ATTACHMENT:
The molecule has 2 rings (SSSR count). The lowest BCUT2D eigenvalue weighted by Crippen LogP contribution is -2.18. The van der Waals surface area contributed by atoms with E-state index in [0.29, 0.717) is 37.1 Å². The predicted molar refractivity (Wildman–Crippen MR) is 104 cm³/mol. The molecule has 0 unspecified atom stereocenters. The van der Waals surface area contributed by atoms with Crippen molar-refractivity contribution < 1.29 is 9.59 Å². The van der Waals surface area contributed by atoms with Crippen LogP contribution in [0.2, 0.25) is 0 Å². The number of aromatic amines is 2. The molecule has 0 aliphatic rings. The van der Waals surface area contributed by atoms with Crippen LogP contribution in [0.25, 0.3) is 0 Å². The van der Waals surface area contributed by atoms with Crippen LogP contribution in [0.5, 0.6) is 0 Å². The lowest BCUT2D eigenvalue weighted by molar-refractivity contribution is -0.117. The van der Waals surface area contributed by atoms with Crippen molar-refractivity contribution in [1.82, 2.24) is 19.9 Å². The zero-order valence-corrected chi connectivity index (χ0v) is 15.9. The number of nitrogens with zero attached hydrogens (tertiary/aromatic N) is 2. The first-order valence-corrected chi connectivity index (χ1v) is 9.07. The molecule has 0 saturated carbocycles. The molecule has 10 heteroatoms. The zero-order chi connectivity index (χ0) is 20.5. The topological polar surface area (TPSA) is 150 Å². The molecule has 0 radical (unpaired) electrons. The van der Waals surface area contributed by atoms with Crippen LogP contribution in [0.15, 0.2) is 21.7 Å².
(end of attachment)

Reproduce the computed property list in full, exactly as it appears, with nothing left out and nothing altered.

The molecule has 2 rings (SSSR count). The lowest BCUT2D eigenvalue weighted by Crippen LogP contribution is -2.18. The van der Waals surface area contributed by atoms with E-state index in [0.29, 0.717) is 37.1 Å². The predicted molar refractivity (Wildman–Crippen MR) is 104 cm³/mol. The molecule has 0 unspecified atom stereocenters. The van der Waals surface area contributed by atoms with Crippen molar-refractivity contribution < 1.29 is 9.59 Å². The van der Waals surface area contributed by atoms with Crippen LogP contribution in [0.2, 0.25) is 0 Å². The number of aromatic amines is 2. The molecule has 0 aliphatic rings. The van der Waals surface area contributed by atoms with Crippen LogP contribution in [0.25, 0.3) is 0 Å². The van der Waals surface area contributed by atoms with Crippen LogP contribution in [0.5, 0.6) is 0 Å². The lowest BCUT2D eigenvalue weighted by molar-refractivity contribution is -0.117. The van der Waals surface area contributed by atoms with Crippen molar-refractivity contribution in [1.82, 2.24) is 19.9 Å². The zero-order valence-corrected chi connectivity index (χ0v) is 15.9. The number of nitrogens with zero attached hydrogens (tertiary/aromatic N) is 2. The first-order valence-corrected chi connectivity index (χ1v) is 9.07. The molecule has 0 saturated carbocycles. The molecule has 10 heteroatoms. The zero-order chi connectivity index (χ0) is 20.5. The topological polar surface area (TPSA) is 150 Å². The molecule has 0 radical (unpaired) electrons. The van der Waals surface area contributed by atoms with Crippen LogP contribution in [0.15, 0.2) is 21.7 Å².